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Home » CAP TODAY Recommends

Improve triaging in the ED
A new assay delivers a higher standard of cardiac care

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“Is it a heart attack, or something less serious?”

Every day, thousands of symptomatic patients ask emergency department (ED) physicians that very question. Over the years, as diagnostic tools for acute myocardial infarction (AMI), commonly known as a heart attack, have advanced, physicians can provide increasingly accurate answers to that question. Unfortunately, diagnostic gaps still exist that can result in poor patient outcomes.

Diagnostic ambiguity is costing us

There are more than 6 million1 ED visits annually in the U.S. for chest pain, resulting in expenditures of $5.5 billion2 for diagnostic testing on these patients. Yet fewer than 4 percent of these patients are ultimately diagnosed as having a heart attack. Our healthcare system is paying a high price for diagnostic uncertainty. Additionally, it is estimated that as many as 2 percent of those with chest pain discharged from the ED are actually having a heart attack and should not have been sent home.3 That could all change with a new lab test that can help bring greater clarity as an aid in diagnosing heart attacks.

The Elecsys® Troponin T Gen 5 STAT (TnT Gen 5 STAT) from Roche Diagnostics is the first highly sensitive Troponin T test cleared by the Food and Drug Administration (FDA) for use in the U.S.,4 and it promises to bring greater confidence to cardiac care. This biomarker revolutionizes cardiac care by identifying lower levels of troponin with excellent precision. Cardiac troponin is released into the bloodstream when cardiac cells are being damaged, and it’s the preferred biomarker for the aid in diagnosis of a heart attack in clinical practice.5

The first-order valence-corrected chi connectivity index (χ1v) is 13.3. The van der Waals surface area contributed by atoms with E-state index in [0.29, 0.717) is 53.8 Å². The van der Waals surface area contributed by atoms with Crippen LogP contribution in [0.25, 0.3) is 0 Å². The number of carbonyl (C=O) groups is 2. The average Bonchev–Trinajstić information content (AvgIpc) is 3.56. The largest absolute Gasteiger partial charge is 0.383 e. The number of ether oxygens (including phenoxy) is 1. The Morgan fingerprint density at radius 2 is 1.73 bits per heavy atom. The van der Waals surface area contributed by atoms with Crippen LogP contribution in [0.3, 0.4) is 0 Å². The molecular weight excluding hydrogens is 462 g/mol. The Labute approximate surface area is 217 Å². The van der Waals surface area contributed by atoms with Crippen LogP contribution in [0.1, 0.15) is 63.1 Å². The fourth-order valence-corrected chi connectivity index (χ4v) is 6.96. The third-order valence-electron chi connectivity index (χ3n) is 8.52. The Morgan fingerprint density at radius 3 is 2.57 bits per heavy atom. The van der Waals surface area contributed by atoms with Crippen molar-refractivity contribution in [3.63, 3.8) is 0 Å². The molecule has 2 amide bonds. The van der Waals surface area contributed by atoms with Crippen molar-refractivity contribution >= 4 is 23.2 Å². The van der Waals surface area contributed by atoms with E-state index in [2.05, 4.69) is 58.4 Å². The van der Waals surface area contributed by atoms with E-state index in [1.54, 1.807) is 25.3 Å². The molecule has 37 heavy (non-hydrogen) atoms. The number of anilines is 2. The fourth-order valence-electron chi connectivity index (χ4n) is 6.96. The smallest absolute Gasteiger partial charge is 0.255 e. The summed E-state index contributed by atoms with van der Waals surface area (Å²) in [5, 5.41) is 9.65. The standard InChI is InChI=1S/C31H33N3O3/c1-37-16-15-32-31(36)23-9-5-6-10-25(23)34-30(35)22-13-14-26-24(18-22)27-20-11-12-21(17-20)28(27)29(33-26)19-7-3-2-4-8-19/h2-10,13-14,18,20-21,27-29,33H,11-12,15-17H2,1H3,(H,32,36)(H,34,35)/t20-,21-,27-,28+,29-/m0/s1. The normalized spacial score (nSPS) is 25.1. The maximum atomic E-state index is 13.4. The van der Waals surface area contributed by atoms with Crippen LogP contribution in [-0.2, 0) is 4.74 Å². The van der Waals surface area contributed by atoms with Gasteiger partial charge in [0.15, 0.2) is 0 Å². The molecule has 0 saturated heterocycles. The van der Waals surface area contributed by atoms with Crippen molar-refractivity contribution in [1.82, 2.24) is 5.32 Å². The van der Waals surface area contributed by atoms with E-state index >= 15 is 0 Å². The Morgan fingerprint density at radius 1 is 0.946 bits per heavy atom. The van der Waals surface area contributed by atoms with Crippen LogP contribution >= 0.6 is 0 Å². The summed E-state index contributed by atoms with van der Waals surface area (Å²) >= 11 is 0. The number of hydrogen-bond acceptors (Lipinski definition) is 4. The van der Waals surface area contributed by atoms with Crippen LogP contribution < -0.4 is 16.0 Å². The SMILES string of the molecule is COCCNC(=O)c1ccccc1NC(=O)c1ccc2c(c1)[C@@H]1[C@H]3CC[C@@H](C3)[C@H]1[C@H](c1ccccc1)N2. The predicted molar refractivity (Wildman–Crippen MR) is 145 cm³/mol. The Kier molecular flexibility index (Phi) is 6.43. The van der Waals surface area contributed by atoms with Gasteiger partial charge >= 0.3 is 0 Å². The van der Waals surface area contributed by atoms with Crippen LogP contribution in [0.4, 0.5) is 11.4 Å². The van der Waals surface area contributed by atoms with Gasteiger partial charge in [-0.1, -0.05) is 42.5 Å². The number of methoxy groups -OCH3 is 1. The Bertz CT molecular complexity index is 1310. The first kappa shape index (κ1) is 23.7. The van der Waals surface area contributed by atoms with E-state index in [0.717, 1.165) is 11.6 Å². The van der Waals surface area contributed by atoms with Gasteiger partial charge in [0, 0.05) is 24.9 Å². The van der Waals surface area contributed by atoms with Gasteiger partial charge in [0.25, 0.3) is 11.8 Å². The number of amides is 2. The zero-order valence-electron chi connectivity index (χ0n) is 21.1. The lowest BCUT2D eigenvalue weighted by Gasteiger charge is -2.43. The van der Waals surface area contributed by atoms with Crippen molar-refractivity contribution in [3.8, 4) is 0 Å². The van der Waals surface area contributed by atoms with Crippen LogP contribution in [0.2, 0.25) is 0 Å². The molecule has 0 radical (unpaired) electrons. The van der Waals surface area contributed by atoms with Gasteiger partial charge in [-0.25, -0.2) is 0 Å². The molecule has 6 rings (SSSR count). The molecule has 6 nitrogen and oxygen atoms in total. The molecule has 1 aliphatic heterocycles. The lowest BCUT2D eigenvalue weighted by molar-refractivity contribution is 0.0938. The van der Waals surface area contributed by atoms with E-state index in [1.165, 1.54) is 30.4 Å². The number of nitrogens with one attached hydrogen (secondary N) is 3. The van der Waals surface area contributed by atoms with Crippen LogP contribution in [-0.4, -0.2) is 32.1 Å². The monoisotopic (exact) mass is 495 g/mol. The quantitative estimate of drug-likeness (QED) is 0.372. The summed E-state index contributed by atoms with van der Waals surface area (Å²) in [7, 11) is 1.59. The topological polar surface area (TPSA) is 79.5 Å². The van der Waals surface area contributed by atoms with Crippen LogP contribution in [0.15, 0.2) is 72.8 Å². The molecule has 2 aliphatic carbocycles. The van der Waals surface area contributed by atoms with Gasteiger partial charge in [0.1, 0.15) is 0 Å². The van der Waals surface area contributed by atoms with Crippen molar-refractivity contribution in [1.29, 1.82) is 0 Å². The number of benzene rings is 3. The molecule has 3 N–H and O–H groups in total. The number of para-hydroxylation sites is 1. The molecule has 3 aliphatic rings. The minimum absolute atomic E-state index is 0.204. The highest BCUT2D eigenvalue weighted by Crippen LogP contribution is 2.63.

World-class accuracy, now within reach

TnT Gen 5 STAT isn’t new to the ED. It’s been available in the rest of the world for the past seven years, during which time clinicians have rapidly adopted it. However, it’s new to the U.S.

Compared to other troponin assays on the market, TnT Gen 5 STAT can detect lower levels of troponin precisely, enabling physicians to more accurately identify patients experiencing a heart attack. In fact, it’s the only FDA-approved assay that meets International Federation of Clinical Chemistry and Laboratory Medicine (IFCC) guidelines6 for high sensitivity, and delivers optimal precision per the Third Universal Definition of Myocardial Infarction.7 In addition, the new assay delivers industry-leading speed, with results in nine minutes. What does this mean for the emergency doctor who’s on the frontlines of diagnosing heart attacks?

“FDA clearance of this new Roche TnT assay is easily the best news in the last decade for emergency medicine patients presenting with chest pain,” says Frank Peacock, MD, FACEP, FACC, Emergency Medicine Research Director at Baylor College of Medicine in Houston. “We’re about to change the whole world of biomarkers relative to myocardial infarction.”

“FDA clearance of this new Roche TnT assay is easily the best news
in the last decade for emergency medicine patients presenting with chest pain.”

Frank Peacock, MD, FACEP, FACC, Emergency Medicine Research Director at Baylor College of Medicine

Lower troponin levels detected and less wait time in the ED

Historically, troponin assays could detect only very high levels of troponin, says Dr. Peacock, who is a leading ED physician with more than 450 publications on cardiology, emergency medicine and clinical trials.8

“Because you couldn’t detect low levels of troponin, you had to repeat the test six hours later,” he explains. “If the second troponin was negative, we’d hospitalize the high-risk patients and send the low-risk patients home. That approach gives me a whole bunch of people in the middle.”

It also meant a lot more patients remained in the ED, waiting for answers.

With the increased sensitivity of the TnT Gen 5 STAT assay, emergency physicians have better help in identifying patients who are experiencing a heart attack, and, according to Dr. Peacock, more confidently identify those who are not.

“Nobody wants to spend six to eight hours unnecessarily in the ED. Now, we have an assay that can detect troponin levels that were previously undetectable, but have significant clinical relevance,” Dr. Peacock says. “In other words, an assay that can’t detect these lower troponin levels could potentially have a negative impact on patient.”

Cardiologist and Associate Professor of Medicine at UC San Diego Health System Pam R. Taub, MD, FACC, believes that the new assay may help reduce wait time for the patient and speed up triaging in the ED.

“The reason to go with a more high-sensitivity troponin assay is the confidence you get when the result is normal in discharging a patient from the ED,” Dr. Taub says. “If you have an ED that’s impacted, and you’re not getting a lot of patients through, you’re not filling up your hospital beds as quickly as you can.”